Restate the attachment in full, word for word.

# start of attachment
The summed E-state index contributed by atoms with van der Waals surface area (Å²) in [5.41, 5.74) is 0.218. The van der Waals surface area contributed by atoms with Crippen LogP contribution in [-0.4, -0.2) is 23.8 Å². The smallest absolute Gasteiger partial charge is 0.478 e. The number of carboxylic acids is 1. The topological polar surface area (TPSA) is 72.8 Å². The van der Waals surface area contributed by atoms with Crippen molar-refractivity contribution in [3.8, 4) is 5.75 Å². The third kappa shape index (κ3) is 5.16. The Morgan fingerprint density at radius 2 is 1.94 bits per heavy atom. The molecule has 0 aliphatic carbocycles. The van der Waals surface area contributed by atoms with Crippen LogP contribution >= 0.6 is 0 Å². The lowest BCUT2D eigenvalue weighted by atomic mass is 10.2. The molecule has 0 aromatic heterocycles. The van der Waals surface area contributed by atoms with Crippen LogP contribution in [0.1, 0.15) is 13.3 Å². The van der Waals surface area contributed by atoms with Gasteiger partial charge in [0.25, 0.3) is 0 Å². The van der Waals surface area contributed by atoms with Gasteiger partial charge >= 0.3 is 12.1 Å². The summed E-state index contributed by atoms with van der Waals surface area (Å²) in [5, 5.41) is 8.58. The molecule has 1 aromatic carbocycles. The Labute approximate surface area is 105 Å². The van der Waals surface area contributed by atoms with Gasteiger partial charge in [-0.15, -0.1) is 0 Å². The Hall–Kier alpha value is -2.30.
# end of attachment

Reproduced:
The summed E-state index contributed by atoms with van der Waals surface area (Å²) in [5.41, 5.74) is 0.218. The van der Waals surface area contributed by atoms with Crippen LogP contribution in [-0.4, -0.2) is 23.8 Å². The smallest absolute Gasteiger partial charge is 0.478 e. The number of carboxylic acids is 1. The topological polar surface area (TPSA) is 72.8 Å². The van der Waals surface area contributed by atoms with Crippen molar-refractivity contribution in [3.8, 4) is 5.75 Å². The third kappa shape index (κ3) is 5.16. The Morgan fingerprint density at radius 2 is 1.94 bits per heavy atom. The molecule has 0 aliphatic carbocycles. The van der Waals surface area contributed by atoms with Crippen LogP contribution >= 0.6 is 0 Å². The lowest BCUT2D eigenvalue weighted by atomic mass is 10.2. The molecule has 0 aromatic heterocycles. The van der Waals surface area contributed by atoms with Crippen LogP contribution in [0.1, 0.15) is 13.3 Å². The van der Waals surface area contributed by atoms with Gasteiger partial charge in [0.25, 0.3) is 0 Å². The van der Waals surface area contributed by atoms with Gasteiger partial charge >= 0.3 is 12.1 Å². The summed E-state index contributed by atoms with van der Waals surface area (Å²) in [5, 5.41) is 8.58. The molecule has 1 aromatic carbocycles. The Labute approximate surface area is 105 Å². The van der Waals surface area contributed by atoms with Gasteiger partial charge in [-0.15, -0.1) is 0 Å². The Hall–Kier alpha value is -2.30.